Medical Device Dailys

Pérouse Laboratories (Ivry Le Temple, France) merged the operations of Sedat SA (Irigny, France) and Flashmed SA (Echternach, Luxembourg) into a new company called Pérouse Medical, based in Ivry Le Temple.

The consolidation joins product development, manufacturing and distribution activities in four categories of medical devices including cardiovascular surgery, oncology, and interventional imaging as well as subcontract manufacturing for drug delivery systems.

"In uniting these complementary expertises, we'll accelerate our performance and will reach beyond our fields to become a transversal actor of medical technologies" said President Eric Pérouse, adding that his ambition extends to projecting the new company into "the tight group of world leaders in this field."

He said he expected the united industrial group will double sales revenues over the next four years to €60 million ($83.5 million).

Perouse said the merger marks a critical stage in the development of the company that will see the exit of its original investors this year.

In 2007 a division manufacturing silicone gel breast implants, Perouse Plastie (Bornel France), was sold to the American aesthetics company Mentor (Santa Barbara, California), raising €42 million, valued at $56 million at that time, a deal that included paying off €13 million in debt ($17.5 million) (Medical Device Daily, June 29, 2007).

The new combined company has 295 employees and said it invests in excess of 15% of sales revenue in research and development annually.

In cardiovascular, the Pérouse group supplies knitted polyester vascular prostheses, balloon catheters, carotid shunts, vein strippers and thoracic drainage tubing.

In oncology, the group manufacturers implantable catheter ports and connecting tubes with needles.

For interventional imaging, Pérouse supplies three-way stopcocks, connectors, inflation devices and control syringes for angiography.

Lap-Band system seen aiding diabetes fight

Allergan (Irvine, California) said its Lap-Band AP System for obesity intervention has become the first device to receive official European approval for weight loss that leads to improvement or remission of Type 2 diabetes.

Type 2 diabetes has reached pandemic proportions, and the risk of developing Type 2 diabetes is increased up to 10 times in people who are obese. Obesity is defined as having a Body Mass Index of 30 or greater.

The UK has the fastest-growing rate of obesity in the developed world, with the number of obese people with Type 2 diabetes estimated to have increased by 1 million over the past five years.

Allergan said recent estimates are that 10% of all National Health Service (NHS) spending goes on diabetes. This equates to £9 billion a year.

"Type 2 diabetes is becoming an increasing problem as the prevalence of severe or morbid obesity in the population rises," said Dr. Jonathan Pinkney, consultant senior lecturer and diabetologist.

"The proven success of gastric banding procedures in these patients is timely and provides us with a powerful alternative to tackle the morbidity and mortality associated with diabesity," he said. Diabesity is a term coined by Shape Up America to define the correlation between diabetes and obesity.

Pinkney added, "The gastric banding procedure is a highly effective option for selected obese patients who are failing to reduce their weight through traditional weight-reduction methods. The recognition of a device such as the Lap-Band AP System by European health authorities is an important advance for the medical community and obese patients in our efforts to effectively manage Type 2 diabetes."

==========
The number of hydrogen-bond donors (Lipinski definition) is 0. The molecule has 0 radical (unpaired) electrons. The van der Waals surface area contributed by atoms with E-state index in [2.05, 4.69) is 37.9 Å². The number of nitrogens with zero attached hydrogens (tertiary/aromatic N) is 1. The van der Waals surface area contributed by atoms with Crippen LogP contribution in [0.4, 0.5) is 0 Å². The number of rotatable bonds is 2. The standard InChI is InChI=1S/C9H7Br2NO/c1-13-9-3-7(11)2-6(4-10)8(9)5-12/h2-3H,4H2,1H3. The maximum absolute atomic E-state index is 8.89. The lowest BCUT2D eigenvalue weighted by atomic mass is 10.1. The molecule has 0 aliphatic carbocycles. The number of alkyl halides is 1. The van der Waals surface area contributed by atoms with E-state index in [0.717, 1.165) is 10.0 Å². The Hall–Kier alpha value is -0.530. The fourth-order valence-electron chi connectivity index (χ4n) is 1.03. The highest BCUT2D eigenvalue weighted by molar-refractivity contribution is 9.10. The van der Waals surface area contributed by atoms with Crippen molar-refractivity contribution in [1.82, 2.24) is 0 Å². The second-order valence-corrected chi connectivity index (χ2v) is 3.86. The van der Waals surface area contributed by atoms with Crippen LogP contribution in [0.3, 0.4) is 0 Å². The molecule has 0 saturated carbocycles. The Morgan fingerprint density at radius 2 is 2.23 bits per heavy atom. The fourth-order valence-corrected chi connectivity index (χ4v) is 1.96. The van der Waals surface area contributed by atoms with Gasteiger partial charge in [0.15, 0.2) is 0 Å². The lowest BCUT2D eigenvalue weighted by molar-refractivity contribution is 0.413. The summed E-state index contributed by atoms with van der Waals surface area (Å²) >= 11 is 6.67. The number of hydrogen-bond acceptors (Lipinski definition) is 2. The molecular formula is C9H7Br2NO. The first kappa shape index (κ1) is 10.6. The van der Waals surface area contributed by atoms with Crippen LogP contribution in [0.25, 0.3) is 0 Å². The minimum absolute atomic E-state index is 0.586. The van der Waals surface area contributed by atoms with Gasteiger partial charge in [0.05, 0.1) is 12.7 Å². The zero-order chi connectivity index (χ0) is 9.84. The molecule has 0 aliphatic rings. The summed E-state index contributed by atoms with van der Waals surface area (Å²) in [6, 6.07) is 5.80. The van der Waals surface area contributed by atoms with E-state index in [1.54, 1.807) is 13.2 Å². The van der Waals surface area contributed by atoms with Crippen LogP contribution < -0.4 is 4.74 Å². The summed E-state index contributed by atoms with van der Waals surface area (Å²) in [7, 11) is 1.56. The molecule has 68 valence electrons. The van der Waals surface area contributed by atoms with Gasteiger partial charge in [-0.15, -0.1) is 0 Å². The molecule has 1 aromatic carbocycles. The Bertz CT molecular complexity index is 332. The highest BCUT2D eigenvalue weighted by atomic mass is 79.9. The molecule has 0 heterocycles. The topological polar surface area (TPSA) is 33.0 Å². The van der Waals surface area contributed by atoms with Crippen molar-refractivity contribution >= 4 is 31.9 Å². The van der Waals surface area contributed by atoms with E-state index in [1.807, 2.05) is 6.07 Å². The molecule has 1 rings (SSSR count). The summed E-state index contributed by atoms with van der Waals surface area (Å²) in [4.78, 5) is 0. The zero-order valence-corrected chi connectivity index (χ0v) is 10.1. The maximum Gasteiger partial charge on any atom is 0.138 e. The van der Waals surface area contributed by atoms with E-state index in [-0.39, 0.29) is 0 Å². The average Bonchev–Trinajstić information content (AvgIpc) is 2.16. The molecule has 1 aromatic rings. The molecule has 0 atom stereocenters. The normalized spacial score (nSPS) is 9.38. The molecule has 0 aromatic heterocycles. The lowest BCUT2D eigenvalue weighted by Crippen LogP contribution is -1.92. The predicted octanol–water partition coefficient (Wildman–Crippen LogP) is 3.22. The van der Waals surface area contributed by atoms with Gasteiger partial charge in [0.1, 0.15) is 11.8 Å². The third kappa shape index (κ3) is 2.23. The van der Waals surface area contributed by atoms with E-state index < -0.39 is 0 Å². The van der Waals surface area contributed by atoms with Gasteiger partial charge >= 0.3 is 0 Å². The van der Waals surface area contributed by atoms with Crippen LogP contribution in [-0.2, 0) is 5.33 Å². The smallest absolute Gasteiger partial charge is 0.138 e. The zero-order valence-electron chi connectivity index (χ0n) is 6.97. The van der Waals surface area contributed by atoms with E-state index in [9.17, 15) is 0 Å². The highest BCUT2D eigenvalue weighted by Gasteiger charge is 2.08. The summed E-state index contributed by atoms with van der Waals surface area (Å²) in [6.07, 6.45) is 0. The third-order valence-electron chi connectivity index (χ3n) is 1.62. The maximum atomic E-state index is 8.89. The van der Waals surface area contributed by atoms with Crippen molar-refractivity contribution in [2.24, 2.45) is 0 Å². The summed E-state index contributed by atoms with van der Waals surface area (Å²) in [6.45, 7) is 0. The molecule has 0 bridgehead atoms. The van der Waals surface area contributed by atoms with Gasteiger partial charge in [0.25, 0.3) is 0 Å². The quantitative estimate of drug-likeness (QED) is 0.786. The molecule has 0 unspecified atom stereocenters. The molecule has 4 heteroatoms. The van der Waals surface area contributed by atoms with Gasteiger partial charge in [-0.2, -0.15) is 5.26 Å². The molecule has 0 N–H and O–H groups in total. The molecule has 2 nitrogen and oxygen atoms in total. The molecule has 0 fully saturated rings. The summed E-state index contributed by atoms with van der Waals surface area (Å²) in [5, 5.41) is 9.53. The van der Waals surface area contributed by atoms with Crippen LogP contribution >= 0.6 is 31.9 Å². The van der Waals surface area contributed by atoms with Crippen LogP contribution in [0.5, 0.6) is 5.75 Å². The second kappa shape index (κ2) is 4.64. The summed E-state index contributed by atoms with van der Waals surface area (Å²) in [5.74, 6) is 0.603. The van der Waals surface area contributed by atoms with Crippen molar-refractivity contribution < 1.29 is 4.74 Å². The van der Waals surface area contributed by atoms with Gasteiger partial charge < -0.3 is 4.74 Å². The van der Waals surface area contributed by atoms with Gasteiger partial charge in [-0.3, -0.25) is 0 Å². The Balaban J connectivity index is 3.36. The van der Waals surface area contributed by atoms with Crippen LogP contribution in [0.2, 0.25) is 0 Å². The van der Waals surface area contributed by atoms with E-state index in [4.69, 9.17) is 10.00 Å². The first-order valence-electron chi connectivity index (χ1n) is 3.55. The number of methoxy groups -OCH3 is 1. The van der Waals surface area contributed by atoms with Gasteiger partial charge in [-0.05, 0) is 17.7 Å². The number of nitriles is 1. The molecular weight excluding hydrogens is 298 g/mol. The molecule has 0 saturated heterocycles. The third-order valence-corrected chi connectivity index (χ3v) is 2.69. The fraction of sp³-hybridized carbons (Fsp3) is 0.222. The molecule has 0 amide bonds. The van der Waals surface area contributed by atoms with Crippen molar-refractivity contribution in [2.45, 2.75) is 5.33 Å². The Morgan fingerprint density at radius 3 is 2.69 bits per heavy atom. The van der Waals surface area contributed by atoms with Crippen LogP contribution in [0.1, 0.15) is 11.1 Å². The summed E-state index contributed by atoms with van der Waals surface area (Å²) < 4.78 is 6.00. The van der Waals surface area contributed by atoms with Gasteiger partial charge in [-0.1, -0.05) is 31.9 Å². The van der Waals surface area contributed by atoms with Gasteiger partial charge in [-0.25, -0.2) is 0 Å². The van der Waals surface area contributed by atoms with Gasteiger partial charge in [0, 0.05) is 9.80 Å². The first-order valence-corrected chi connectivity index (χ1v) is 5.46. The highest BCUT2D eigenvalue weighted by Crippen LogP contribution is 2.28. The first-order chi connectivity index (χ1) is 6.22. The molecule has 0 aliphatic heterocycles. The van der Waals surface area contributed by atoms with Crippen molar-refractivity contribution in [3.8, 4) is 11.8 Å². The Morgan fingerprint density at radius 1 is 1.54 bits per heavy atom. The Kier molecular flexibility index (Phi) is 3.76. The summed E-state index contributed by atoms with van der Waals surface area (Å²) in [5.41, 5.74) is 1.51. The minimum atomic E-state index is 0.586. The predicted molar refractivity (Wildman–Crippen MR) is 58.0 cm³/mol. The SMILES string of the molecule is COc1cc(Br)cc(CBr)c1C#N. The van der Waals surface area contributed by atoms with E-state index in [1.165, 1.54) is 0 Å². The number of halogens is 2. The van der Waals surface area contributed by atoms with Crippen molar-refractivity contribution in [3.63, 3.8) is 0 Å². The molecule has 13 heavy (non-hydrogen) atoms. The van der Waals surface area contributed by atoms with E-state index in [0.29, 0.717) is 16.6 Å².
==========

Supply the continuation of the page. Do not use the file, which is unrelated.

Positive trial results for Micro-pump

CircuLite (Saddle Brook, New Jersey) reported the publication of positive data from its ongoing CE-mark clinical trial for the Synergy Pocket Micro-pump for chronic heart failure in the Journal of the American College of Cardiology.

The company data demonstrated that partial circulatory support with Synergy yielded statistically significant long-term improvements in cardiac function, hemodynamic benefits and evidence of myocardial recovery. These results were originally presented in a late-breaking session at the 2009 annual meeting of the American College of Cardiology (Washington). Synergy is a micro-blood pump, the size of an AA battery, that can be implanted superficially in a "pacemaker-like" pocket. Synergy is the first and smallest device designed for partial circulatory support (up to 3L/min) and long-term use in patients with Class IIIb and early Class IV heart failure.

Senior author Daniel Burkhoff, MD, PhD, chief medical officer of CircuLite and adjunct associate professor of medicine at Columbia University Medical School (New York), noted: "Data from the ongoing CE-mark trial continue to show that Synergy provides significant hemodynamic benefits to patients and prevents progressive hemodynamic deterioration. Synergy, with its small size and minimally invasive procedure, could result in quality-of-life improvements for patients CircuLite's ultimate goal for this device."

President/CEO Paul Southworth added, "This publication provides another layer of scientific validation for the Synergy device and human proof-of-concept for its unique approach of providing long-term, partial circulatory support. We believe that Synergy offers a less-invasive alternative to full-support LVADs, expanding the potential population who could benefit from circulatory support devices to those patients with less-advanced disease who are hemodynamically compromised but are also not optimally addressed by current device- and drug-based therapies."

He said the company anticipates receipt of the CE mark and launch of the device in Europe later this year.